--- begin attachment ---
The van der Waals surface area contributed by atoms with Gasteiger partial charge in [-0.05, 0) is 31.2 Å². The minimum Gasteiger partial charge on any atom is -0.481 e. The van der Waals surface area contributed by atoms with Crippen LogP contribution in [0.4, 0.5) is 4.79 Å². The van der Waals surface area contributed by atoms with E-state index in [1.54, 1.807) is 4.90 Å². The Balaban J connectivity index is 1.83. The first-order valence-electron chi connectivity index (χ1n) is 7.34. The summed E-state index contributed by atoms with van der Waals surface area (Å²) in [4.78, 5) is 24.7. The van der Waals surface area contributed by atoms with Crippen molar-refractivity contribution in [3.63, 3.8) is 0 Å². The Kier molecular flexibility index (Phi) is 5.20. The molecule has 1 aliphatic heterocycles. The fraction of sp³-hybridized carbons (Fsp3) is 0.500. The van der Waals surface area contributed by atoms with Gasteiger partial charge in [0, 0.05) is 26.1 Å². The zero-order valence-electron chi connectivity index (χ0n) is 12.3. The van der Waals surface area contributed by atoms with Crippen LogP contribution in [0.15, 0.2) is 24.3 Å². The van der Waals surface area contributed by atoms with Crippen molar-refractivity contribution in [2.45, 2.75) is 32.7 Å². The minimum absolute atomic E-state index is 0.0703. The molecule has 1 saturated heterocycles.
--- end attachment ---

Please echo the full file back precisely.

The van der Waals surface area contributed by atoms with Gasteiger partial charge in [-0.05, 0) is 31.2 Å². The minimum Gasteiger partial charge on any atom is -0.481 e. The van der Waals surface area contributed by atoms with Crippen LogP contribution in [0.4, 0.5) is 4.79 Å². The van der Waals surface area contributed by atoms with E-state index in [1.54, 1.807) is 4.90 Å². The Balaban J connectivity index is 1.83. The first-order valence-electron chi connectivity index (χ1n) is 7.34. The summed E-state index contributed by atoms with van der Waals surface area (Å²) in [4.78, 5) is 24.7. The van der Waals surface area contributed by atoms with Crippen molar-refractivity contribution in [3.63, 3.8) is 0 Å². The Kier molecular flexibility index (Phi) is 5.20. The molecule has 1 aliphatic heterocycles. The fraction of sp³-hybridized carbons (Fsp3) is 0.500. The van der Waals surface area contributed by atoms with Gasteiger partial charge in [0, 0.05) is 26.1 Å². The zero-order valence-electron chi connectivity index (χ0n) is 12.3. The van der Waals surface area contributed by atoms with Crippen LogP contribution in [0.15, 0.2) is 24.3 Å². The van der Waals surface area contributed by atoms with Crippen molar-refractivity contribution in [2.45, 2.75) is 32.7 Å². The minimum absolute atomic E-state index is 0.0703. The molecule has 1 saturated heterocycles.